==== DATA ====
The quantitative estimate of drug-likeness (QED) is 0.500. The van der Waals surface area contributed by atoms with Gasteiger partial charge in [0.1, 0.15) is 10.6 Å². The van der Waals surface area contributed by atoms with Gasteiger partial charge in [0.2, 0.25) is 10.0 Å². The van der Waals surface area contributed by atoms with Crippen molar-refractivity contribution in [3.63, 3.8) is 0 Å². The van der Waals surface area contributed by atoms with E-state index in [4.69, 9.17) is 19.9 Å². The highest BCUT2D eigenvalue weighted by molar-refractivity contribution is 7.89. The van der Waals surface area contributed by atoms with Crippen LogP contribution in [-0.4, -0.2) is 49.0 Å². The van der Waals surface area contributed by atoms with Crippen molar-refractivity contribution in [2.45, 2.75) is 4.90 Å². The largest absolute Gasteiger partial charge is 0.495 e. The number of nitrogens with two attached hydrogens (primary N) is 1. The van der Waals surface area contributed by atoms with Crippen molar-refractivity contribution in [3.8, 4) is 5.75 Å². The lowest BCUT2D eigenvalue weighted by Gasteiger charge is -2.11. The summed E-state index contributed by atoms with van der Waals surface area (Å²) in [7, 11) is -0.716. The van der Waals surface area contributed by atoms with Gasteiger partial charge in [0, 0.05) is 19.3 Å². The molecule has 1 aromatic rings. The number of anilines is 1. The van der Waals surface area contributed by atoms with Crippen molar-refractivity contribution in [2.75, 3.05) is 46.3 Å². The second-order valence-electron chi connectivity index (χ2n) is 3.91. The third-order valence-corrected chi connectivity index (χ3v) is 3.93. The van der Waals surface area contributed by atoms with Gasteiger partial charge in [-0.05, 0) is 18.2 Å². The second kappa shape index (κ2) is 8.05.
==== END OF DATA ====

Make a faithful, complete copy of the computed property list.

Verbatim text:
The quantitative estimate of drug-likeness (QED) is 0.500. The van der Waals surface area contributed by atoms with Gasteiger partial charge in [0.1, 0.15) is 10.6 Å². The van der Waals surface area contributed by atoms with Gasteiger partial charge in [0.2, 0.25) is 10.0 Å². The van der Waals surface area contributed by atoms with Crippen molar-refractivity contribution in [3.63, 3.8) is 0 Å². The van der Waals surface area contributed by atoms with E-state index in [4.69, 9.17) is 19.9 Å². The highest BCUT2D eigenvalue weighted by molar-refractivity contribution is 7.89. The van der Waals surface area contributed by atoms with Crippen LogP contribution in [-0.4, -0.2) is 49.0 Å². The van der Waals surface area contributed by atoms with Crippen molar-refractivity contribution in [2.45, 2.75) is 4.90 Å². The largest absolute Gasteiger partial charge is 0.495 e. The number of nitrogens with two attached hydrogens (primary N) is 1. The van der Waals surface area contributed by atoms with Crippen molar-refractivity contribution in [3.8, 4) is 5.75 Å². The lowest BCUT2D eigenvalue weighted by Gasteiger charge is -2.11. The summed E-state index contributed by atoms with van der Waals surface area (Å²) in [7, 11) is -0.716. The van der Waals surface area contributed by atoms with Gasteiger partial charge in [0, 0.05) is 19.3 Å². The molecule has 1 aromatic rings. The number of anilines is 1. The van der Waals surface area contributed by atoms with Crippen molar-refractivity contribution in [2.75, 3.05) is 46.3 Å². The second-order valence-electron chi connectivity index (χ2n) is 3.91. The third-order valence-corrected chi connectivity index (χ3v) is 3.93. The van der Waals surface area contributed by atoms with Gasteiger partial charge in [-0.05, 0) is 18.2 Å². The second kappa shape index (κ2) is 8.05.